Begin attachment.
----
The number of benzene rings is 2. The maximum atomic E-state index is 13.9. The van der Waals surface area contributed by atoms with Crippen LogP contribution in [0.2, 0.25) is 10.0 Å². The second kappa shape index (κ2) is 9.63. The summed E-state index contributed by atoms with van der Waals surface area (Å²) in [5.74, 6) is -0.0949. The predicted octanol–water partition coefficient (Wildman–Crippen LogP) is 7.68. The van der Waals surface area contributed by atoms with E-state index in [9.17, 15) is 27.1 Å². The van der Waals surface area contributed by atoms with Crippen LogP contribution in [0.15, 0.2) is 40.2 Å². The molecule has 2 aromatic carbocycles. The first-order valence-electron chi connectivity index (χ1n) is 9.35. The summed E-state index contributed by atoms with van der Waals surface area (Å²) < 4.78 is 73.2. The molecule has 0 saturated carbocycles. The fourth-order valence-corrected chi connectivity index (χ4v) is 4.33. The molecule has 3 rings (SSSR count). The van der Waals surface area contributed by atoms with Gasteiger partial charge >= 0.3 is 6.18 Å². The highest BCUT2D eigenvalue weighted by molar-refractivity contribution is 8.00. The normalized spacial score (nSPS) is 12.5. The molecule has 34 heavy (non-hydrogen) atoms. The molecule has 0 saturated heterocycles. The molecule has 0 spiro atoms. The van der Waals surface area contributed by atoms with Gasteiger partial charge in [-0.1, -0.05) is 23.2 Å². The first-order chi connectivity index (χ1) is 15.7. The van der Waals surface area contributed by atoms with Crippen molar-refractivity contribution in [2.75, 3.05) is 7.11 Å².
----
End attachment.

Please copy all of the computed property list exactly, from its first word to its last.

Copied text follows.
The number of benzene rings is 2. The maximum atomic E-state index is 13.9. The van der Waals surface area contributed by atoms with Crippen LogP contribution in [0.2, 0.25) is 10.0 Å². The second kappa shape index (κ2) is 9.63. The summed E-state index contributed by atoms with van der Waals surface area (Å²) in [5.74, 6) is -0.0949. The predicted octanol–water partition coefficient (Wildman–Crippen LogP) is 7.68. The van der Waals surface area contributed by atoms with E-state index in [9.17, 15) is 27.1 Å². The van der Waals surface area contributed by atoms with Crippen LogP contribution in [0.15, 0.2) is 40.2 Å². The molecule has 2 aromatic carbocycles. The first-order valence-electron chi connectivity index (χ1n) is 9.35. The summed E-state index contributed by atoms with van der Waals surface area (Å²) < 4.78 is 73.2. The molecule has 0 saturated carbocycles. The fourth-order valence-corrected chi connectivity index (χ4v) is 4.33. The molecule has 3 rings (SSSR count). The van der Waals surface area contributed by atoms with Gasteiger partial charge >= 0.3 is 6.18 Å². The highest BCUT2D eigenvalue weighted by molar-refractivity contribution is 8.00. The normalized spacial score (nSPS) is 12.5. The molecule has 34 heavy (non-hydrogen) atoms. The molecule has 0 saturated heterocycles. The molecule has 0 spiro atoms. The van der Waals surface area contributed by atoms with Gasteiger partial charge in [-0.1, -0.05) is 23.2 Å². The first-order chi connectivity index (χ1) is 15.7. The van der Waals surface area contributed by atoms with Crippen molar-refractivity contribution in [2.75, 3.05) is 7.11 Å².